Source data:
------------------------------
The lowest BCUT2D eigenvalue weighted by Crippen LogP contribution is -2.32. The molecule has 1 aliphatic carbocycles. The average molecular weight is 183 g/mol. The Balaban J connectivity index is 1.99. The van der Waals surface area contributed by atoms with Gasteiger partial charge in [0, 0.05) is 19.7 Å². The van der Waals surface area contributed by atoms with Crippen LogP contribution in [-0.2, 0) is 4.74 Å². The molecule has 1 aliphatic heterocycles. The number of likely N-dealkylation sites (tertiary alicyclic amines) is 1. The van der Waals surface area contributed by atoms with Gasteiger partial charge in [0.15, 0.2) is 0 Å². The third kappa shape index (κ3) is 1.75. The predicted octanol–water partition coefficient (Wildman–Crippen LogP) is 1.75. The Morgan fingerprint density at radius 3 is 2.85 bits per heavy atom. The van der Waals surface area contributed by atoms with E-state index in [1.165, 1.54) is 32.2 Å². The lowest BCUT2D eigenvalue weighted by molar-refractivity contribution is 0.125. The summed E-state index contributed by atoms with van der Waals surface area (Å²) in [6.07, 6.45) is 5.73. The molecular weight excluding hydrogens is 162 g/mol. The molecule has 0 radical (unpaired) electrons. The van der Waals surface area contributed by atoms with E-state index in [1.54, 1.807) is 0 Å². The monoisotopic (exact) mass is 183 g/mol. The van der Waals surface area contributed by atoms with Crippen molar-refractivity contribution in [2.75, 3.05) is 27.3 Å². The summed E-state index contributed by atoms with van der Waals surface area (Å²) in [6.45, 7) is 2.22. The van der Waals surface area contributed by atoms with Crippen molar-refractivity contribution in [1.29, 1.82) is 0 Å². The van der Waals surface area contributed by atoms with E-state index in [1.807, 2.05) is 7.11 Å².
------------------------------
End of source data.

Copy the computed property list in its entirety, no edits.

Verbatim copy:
The lowest BCUT2D eigenvalue weighted by Crippen LogP contribution is -2.32. The molecule has 1 aliphatic carbocycles. The average molecular weight is 183 g/mol. The Balaban J connectivity index is 1.99. The van der Waals surface area contributed by atoms with Gasteiger partial charge in [0, 0.05) is 19.7 Å². The van der Waals surface area contributed by atoms with Crippen LogP contribution in [-0.2, 0) is 4.74 Å². The molecule has 1 aliphatic heterocycles. The number of likely N-dealkylation sites (tertiary alicyclic amines) is 1. The van der Waals surface area contributed by atoms with Gasteiger partial charge in [0.15, 0.2) is 0 Å². The third kappa shape index (κ3) is 1.75. The predicted octanol–water partition coefficient (Wildman–Crippen LogP) is 1.75. The Morgan fingerprint density at radius 3 is 2.85 bits per heavy atom. The van der Waals surface area contributed by atoms with E-state index in [1.165, 1.54) is 32.2 Å². The lowest BCUT2D eigenvalue weighted by molar-refractivity contribution is 0.125. The summed E-state index contributed by atoms with van der Waals surface area (Å²) in [6.07, 6.45) is 5.73. The molecular weight excluding hydrogens is 162 g/mol. The molecule has 0 radical (unpaired) electrons. The van der Waals surface area contributed by atoms with E-state index in [1.54, 1.807) is 0 Å². The monoisotopic (exact) mass is 183 g/mol. The van der Waals surface area contributed by atoms with Crippen molar-refractivity contribution in [2.75, 3.05) is 27.3 Å². The summed E-state index contributed by atoms with van der Waals surface area (Å²) in [6.45, 7) is 2.22. The van der Waals surface area contributed by atoms with Crippen molar-refractivity contribution in [1.29, 1.82) is 0 Å². The van der Waals surface area contributed by atoms with E-state index in [1.807, 2.05) is 7.11 Å².